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Key issues and interactions.

Key issues and interactions.

Substantial workshops and other processes have now defined the key issues under the four categories with which this exercise began: energy, China, industrial development, the capacity of the industrial world to keep developing and and extra category, that of the tone within the international arena.

We list the key issues under these headings at the foot of this document. They will seem somewhat cryptic to people coming to them for the first time, but each heading is resonant with meaning, and many of them interact. Some experienced readers may also find them banal, mais plus ca change....

The "international arena" is generally a lagged, multifaceted consequence of these interactions. The implication of all of the forces that get bundled up together as globalisation is that it is within international affairs that new structures and deep disagreements are likely to express themselves most clearly, whatever their force within local politics. What matters is what matters internationally. Once again, however, it must be emphasised that these interactions will be the consequence of intra-national forces: with how the low skilled workforce of a given country - and its politics - can cope with competition from lower wage, efficient areas, for example.

Events in the international arena will develop in a space that is shaped by two sets of forces, innately linked but nonetheless usefully seen as separate. First, the international environment is itself subject to "development" and it is as prone to institutional failure, arbitrary aggression and the rule of oligarchy as any developing country. As a set of linked structures, it is not sufficiently resilient or complex enough to meet the challenges which it faces.

If these structures are to work - indeed, to find a measure of internal harmony - then powerful players must cede some of their power to them if the system is to be able to manage itself. One important dimension is, therefore, whether - in general, across most issues - such powerful agencies are prepared to cede some power in order to gain greater advantages. If this is not clear, or if the institutions are so untrustworthy as to make this a risk that no such nation can take, then this will set limits to what can be achieved. This issue sets the vertical axis in the figure

The second, horizontal axis is focused on how we make choices, both in the public domain and in private. There are two approaches to this, whereby choices are made essentially by individual people and organisations acting on local interest sand information; or else that grand considerations drive collective decisions that cascade their affects down to individuals. Which of these two approaches will predominate will depend on the narratives which we tell ourselves about governance, liberty and the "right way" to be.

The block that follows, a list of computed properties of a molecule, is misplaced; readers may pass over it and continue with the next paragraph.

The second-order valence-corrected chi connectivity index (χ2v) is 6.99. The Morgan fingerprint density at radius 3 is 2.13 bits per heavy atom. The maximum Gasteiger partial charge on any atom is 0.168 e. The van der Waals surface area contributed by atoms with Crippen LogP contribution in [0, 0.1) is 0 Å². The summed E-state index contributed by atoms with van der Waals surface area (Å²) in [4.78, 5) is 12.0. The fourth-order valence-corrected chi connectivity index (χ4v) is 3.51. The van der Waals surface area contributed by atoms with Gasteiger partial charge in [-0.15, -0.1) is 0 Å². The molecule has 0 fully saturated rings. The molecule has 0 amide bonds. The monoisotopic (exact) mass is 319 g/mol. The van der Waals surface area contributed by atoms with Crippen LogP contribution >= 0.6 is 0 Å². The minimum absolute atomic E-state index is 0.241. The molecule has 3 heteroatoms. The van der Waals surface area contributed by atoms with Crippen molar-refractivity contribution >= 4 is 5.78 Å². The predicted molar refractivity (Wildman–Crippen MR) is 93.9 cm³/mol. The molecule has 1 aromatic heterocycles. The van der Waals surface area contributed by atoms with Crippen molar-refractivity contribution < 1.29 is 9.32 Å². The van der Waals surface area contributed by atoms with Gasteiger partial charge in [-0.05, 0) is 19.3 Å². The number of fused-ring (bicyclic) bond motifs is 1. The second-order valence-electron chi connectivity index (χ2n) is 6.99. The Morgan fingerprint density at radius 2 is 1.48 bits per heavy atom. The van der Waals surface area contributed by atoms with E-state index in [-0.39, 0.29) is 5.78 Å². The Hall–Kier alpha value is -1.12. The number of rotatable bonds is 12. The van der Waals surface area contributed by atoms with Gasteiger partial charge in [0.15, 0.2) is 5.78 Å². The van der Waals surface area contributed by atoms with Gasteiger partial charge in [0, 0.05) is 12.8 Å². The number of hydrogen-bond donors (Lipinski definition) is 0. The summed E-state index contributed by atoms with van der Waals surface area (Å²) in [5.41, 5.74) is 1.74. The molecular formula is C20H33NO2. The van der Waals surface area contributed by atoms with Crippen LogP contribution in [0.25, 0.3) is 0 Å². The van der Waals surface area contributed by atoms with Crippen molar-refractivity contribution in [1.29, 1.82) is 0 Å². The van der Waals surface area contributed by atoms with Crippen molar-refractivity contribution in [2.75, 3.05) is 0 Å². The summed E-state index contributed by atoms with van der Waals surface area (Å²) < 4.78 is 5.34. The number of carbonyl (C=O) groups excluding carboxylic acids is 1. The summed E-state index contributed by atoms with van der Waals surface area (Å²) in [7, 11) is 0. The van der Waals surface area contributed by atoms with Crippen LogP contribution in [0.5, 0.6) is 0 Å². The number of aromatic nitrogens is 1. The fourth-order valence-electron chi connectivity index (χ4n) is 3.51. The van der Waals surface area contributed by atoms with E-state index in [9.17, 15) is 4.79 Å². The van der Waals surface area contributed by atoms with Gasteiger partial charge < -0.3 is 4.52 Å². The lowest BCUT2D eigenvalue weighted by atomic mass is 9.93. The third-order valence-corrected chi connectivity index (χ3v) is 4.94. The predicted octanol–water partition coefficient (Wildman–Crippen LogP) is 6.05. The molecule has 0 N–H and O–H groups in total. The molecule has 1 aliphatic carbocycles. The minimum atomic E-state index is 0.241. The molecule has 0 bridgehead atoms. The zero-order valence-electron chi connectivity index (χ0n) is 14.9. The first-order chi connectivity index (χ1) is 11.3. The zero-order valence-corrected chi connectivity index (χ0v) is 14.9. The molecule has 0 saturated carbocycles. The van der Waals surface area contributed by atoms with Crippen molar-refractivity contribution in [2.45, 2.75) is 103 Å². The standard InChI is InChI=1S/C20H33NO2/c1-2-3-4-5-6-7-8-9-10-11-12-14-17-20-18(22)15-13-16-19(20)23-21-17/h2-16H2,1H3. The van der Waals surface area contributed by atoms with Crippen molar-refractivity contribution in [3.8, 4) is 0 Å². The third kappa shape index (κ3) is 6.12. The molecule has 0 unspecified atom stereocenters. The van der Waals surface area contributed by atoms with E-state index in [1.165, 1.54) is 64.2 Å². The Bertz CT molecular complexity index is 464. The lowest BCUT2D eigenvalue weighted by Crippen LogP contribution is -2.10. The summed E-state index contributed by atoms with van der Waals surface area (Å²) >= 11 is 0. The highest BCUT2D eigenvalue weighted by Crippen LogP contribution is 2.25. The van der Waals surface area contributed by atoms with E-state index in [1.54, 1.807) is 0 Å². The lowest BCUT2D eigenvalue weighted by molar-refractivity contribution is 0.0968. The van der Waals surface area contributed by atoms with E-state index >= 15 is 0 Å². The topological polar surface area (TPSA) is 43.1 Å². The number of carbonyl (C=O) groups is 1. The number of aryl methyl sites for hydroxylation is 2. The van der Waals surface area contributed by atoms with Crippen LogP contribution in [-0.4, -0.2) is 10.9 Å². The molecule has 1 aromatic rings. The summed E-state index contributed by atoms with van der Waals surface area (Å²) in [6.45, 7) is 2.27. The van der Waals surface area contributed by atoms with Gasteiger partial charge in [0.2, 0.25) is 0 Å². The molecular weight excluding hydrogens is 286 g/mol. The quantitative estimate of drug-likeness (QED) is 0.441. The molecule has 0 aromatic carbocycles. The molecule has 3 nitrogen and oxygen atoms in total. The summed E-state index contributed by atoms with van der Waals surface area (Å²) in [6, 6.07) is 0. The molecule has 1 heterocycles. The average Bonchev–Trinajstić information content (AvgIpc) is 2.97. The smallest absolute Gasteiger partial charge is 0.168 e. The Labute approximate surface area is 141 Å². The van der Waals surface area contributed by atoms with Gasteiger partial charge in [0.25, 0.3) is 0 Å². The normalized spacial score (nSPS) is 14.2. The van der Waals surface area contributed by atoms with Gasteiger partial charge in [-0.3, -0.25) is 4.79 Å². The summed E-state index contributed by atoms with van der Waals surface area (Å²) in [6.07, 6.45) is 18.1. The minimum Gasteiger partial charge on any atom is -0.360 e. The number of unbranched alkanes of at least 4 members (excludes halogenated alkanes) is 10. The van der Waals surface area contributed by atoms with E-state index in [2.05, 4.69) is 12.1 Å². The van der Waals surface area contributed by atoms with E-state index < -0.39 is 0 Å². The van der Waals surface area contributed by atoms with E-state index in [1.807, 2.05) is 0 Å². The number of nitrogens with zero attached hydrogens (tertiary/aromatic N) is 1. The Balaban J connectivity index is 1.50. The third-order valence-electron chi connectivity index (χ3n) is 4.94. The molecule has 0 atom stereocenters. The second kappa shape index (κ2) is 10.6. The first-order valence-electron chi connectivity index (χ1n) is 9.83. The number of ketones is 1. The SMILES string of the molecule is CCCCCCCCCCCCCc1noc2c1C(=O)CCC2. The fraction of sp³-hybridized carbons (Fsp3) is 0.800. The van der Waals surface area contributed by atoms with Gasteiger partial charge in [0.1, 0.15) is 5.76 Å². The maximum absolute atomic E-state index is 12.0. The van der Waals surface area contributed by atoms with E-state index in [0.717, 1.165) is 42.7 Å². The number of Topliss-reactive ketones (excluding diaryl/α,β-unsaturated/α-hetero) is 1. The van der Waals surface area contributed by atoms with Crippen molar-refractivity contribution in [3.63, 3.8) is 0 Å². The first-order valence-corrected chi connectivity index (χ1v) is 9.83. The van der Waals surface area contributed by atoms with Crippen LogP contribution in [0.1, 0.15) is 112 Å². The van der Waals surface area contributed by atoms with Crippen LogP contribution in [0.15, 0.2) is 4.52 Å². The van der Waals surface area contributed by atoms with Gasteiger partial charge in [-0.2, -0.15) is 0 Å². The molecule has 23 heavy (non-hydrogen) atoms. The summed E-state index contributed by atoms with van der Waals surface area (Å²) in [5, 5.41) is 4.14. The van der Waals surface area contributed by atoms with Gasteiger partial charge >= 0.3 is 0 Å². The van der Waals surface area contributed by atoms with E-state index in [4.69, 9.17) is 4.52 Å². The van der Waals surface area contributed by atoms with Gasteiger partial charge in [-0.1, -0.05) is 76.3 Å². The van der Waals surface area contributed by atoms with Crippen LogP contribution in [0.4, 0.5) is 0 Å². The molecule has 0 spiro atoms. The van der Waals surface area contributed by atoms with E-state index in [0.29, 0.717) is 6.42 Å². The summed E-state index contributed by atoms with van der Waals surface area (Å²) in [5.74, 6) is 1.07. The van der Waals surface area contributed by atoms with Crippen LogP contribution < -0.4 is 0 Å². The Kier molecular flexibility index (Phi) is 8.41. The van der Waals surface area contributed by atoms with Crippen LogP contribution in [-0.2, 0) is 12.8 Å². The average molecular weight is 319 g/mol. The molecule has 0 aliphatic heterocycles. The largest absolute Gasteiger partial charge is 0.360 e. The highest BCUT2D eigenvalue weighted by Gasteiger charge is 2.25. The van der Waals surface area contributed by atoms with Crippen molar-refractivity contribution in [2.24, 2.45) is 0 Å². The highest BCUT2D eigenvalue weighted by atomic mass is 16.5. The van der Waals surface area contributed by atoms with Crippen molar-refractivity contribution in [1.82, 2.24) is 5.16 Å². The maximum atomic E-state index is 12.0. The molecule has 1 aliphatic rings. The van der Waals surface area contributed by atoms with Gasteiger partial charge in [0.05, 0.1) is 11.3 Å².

The political tone within individual countries varies, of course, along all manner of axes. For example, the state may be perceived as being there to serve the people, or it may be that the ethos is that the people have a role which is to accomplish great things on behalf of the state or some proxy of it, perhaps religion or perhaps some abstract, such as National Destiny. This said, the current absence of popular Great Challenges or accessible Grand Opportunities mean that the trend is, for now at any rate, plainly set towards the kinds of states which create situations in which individuals reap the benefits of wealth and choice. We have seen that institutions, human capital, physical and social infrastructure, knowledge and the ability to use it are all essential components of these. History has shown us that such factors cannot be managed by an oligarchy or through tyrannical means.

This is not to say that we have reached the end of anything, let alone history. The ethos of government even within the developing powers has wandered from the liberal to the directive and back again in the past century. It may be the politics - and in particular, the issues of the international arena - are though to require directive, prescriptive approaches. It may also be that people see states as no more than an enabling tool kit, and that we shall have to wait to see what emerges from the mix. This dichotomy, essentially the ideas on which "legitimacy" are to be grounded, that makes up the horizontal axis on the figure. On the one hand, it is appropriate that the collective makes up its mind through pluralism and experiment, self-optimisation and enlightened self interest under a minimal rule of law. On the other, overwhelming imperatives exist which make it necessary for the collective to seek a uniformity of approach to these. Religion and culture are under threat! Liberty, the climate or public health are suffering real dangers if rules are not imposed! Or - perhaps - a view emerges amongst the elderly of Europe, for example, that there has been too much experiment: that what we want a settled life, with no more surprises.

The interaction of these forces creates four highly distinctive quadrants, as shown in the figure. Each of the quadrants has its own flavour. It is interesting to plot where the major players sit at present - not shown, here - and to estimate where various overall movements of events and ethos may move them. This procedure is the subject of the next post in this series. China, for example, is certainly to be found on the right of the figure - although much less so than hitherto - and there are fears that it could move downwards upon it. The US is located to the left of the figure, and important components of it have moved downwards in recent years. The US is more socially dispersed and lacking in unity than it has been for many decades, whilst China is also undergoing fast but more unified social change.

Here, however, are the key issues that emerged from the four - now five - issues around which this enquiry has been organised.



Cost of supply: driven by oil demand and investment in ME, impacting development, general growth, political stability both regionally and internationally.